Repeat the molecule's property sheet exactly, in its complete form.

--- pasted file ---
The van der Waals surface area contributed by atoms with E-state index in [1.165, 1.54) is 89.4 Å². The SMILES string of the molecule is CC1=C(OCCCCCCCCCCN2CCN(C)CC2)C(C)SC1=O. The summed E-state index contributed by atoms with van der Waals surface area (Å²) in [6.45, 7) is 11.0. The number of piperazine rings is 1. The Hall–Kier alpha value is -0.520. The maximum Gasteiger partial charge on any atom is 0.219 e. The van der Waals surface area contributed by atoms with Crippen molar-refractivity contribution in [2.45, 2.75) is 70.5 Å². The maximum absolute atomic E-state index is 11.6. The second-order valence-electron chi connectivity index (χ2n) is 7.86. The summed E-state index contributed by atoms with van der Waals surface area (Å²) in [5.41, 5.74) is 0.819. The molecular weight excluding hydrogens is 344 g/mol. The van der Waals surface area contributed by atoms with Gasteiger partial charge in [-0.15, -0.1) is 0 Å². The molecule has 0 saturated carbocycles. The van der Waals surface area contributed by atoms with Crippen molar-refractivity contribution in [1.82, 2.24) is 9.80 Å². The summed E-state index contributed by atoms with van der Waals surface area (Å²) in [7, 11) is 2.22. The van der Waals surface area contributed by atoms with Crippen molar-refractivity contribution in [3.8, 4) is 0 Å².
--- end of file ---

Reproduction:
The van der Waals surface area contributed by atoms with E-state index in [1.165, 1.54) is 89.4 Å². The SMILES string of the molecule is CC1=C(OCCCCCCCCCCN2CCN(C)CC2)C(C)SC1=O. The summed E-state index contributed by atoms with van der Waals surface area (Å²) in [6.45, 7) is 11.0. The number of piperazine rings is 1. The Hall–Kier alpha value is -0.520. The maximum Gasteiger partial charge on any atom is 0.219 e. The van der Waals surface area contributed by atoms with Crippen molar-refractivity contribution in [2.45, 2.75) is 70.5 Å². The maximum absolute atomic E-state index is 11.6. The second-order valence-electron chi connectivity index (χ2n) is 7.86. The summed E-state index contributed by atoms with van der Waals surface area (Å²) in [5.41, 5.74) is 0.819. The molecular weight excluding hydrogens is 344 g/mol. The van der Waals surface area contributed by atoms with Gasteiger partial charge in [-0.15, -0.1) is 0 Å². The molecule has 0 saturated carbocycles. The van der Waals surface area contributed by atoms with Crippen molar-refractivity contribution in [1.82, 2.24) is 9.80 Å². The summed E-state index contributed by atoms with van der Waals surface area (Å²) in [7, 11) is 2.22. The van der Waals surface area contributed by atoms with Crippen molar-refractivity contribution in [3.8, 4) is 0 Å².